In Safari accidental [Accidental safari] (2005), Juan Villoro memorably identifies the chronicle as the “duckbill platypus of prose.” This animal was first inspected by a Western scientist in England in 1799. Doctor George Shaw dissected it in the hopes of finding the sutures that joined together the parts of the separate animals that made it up; needless to say, he didn’t find them. In Germany, it was given the scientific name Ornithorhynchus paradoxus; this last word implies, etymologically, a belief or opinion contrary to the one held by the majority: one that’s a little unbelievable. Just as the platypus left European scientists perplexed, the chronicle is usually used to write about remarkable and incredible subjects, when the observer needs to communicate his discovery to others but the channels of mass media are not up to the job; there is something in the language that is more important than the object itself. It is the union of all its disparate and paradoxical parts that makes the chronicle a rara avis of literature.
For the so-called “cronistas de Indias”—the first Spanish chroniclers of the Americas—is was clear that the New World needed to be narrated. If not, it would be literally unthinkable. From Christopher Columbus to Bernadino de Sahagún, by way of Hernán Cortés, Bernal Díaz del Castillo, and Bartolomé de las Casas, these chroniclers recorded their experience overseas, featuring gryphons and dragons, barbarians and heroes, deaths and conquests. Their chronicles always emphasize their personal story, which is surely true for the narrator, but they also include the praise, diatribe, beauty, and strangeness of America. These elements allow us to glimpse a certain aesthetic sense in the content of the chronicles and, without a doubt, an appreciation of the historical importance of the events they narrate.
But, for Juan Villoro, the beauty of the chronicle lies not only in its content, in the wonder with which it treats historical events, but also in its language itself. In Los once de la tribu [The eleven of the tribe] (1995), the chronicler comments that he started working in this genre in order to make up for the loneliness of writing fiction. Here, the writer sets out into the outside world, he goes forth to encounter reality, but in Villoro’s case, he never ceases to transmute this reality into words. The constant appearance of sports commentators is never gratuitous in this author’s chronicles: the most admired among them is Ángel Fernández, followed by Pedro “El Mago” Septién. On the football field and on the baseball diamond, legendary events have taken place, historical happenings, like Sandy Koufax’s perfect game with the LA Dodgers, as Villoro calls it himself in El vértigo horizontal [Horizontal vertigo] (2018). The narrator of such a game needs no superhuman literary gifts; the fact itself is enough to be extraordinary: Koufax went up against twenty-seven Major League batters, and not one landed a hit or touched a base. The problem appears when the stadium of the Diablos Rojos del México is half-empty, so he has to fire up the audience through pure language. A certain verbal alchemy must transmute the pitcher’s gaze, fixed on the catcher’s signals, into a psychological battle, like the one fought by Raskolnikov. The chronicler creates a new language for the tribe, a language that transforms day-to-day experience and turns the most tucked-away corner into something different: a place “where the spiders spin their web.”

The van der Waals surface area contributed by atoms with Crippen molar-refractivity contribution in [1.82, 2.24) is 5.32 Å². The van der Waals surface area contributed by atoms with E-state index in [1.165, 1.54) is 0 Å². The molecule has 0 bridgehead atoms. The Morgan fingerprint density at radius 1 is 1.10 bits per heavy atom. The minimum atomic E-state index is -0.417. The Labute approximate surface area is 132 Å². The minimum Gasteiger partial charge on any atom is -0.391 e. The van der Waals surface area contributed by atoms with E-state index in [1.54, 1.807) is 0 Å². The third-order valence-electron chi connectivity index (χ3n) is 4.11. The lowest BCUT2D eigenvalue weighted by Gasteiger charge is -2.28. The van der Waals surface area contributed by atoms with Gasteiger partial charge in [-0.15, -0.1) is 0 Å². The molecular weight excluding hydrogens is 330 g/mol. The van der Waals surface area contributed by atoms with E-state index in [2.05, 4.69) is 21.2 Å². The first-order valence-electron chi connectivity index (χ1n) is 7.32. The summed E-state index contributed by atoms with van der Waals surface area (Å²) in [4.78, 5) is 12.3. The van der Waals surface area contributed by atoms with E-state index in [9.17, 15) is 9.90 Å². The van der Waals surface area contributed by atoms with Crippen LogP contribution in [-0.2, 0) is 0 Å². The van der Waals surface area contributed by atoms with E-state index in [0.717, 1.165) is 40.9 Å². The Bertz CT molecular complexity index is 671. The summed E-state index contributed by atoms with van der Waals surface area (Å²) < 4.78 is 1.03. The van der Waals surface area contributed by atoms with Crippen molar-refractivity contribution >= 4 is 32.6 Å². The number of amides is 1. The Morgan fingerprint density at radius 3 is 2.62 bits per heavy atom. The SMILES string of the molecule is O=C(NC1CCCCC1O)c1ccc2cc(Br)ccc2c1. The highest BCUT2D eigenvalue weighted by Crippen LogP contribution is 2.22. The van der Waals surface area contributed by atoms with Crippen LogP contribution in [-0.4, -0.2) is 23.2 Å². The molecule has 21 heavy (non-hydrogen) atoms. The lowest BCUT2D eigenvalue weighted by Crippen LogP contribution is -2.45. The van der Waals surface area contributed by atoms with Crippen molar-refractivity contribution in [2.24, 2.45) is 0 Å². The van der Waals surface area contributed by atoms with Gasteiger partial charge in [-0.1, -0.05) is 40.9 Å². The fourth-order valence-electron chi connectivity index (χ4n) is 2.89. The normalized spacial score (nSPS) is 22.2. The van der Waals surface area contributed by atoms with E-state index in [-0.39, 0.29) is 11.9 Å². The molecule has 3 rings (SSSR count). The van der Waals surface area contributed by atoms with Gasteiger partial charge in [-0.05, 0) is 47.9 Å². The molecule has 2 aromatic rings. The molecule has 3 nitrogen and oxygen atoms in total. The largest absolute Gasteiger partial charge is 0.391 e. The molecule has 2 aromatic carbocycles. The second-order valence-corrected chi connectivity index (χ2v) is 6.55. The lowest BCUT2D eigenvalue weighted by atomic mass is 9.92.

In the same way, Villoro takes up a generally quotidian reality and transforms it into an extraordinary event: his childhood home, on the corner of Santander and Valencia, becomes the home of all children who lived through the fear and wonder of his old neighborhood, a land of battles and adventures circumscribed to a couple of blocks. This is why Villoro’s chronicles, among many other elements that make up his platypus, incorporate the “cuadro de costumbres”—a longstanding tradition in Spanish-language literature of texts depicting popular life. Unlike the friars and conquistadors who wrote about what they believed to be a new world, the chronicler who watched the twentieth century die and who writes about his infancy from the twenty-first has already passed through romanticism and realism: he knows he has nothing left but language with which to create his own plus ultra. This chronicler finds himself rooted in the reality of a single neighborhood, but his language allows this particular barrio to represent the uniqueness of all others.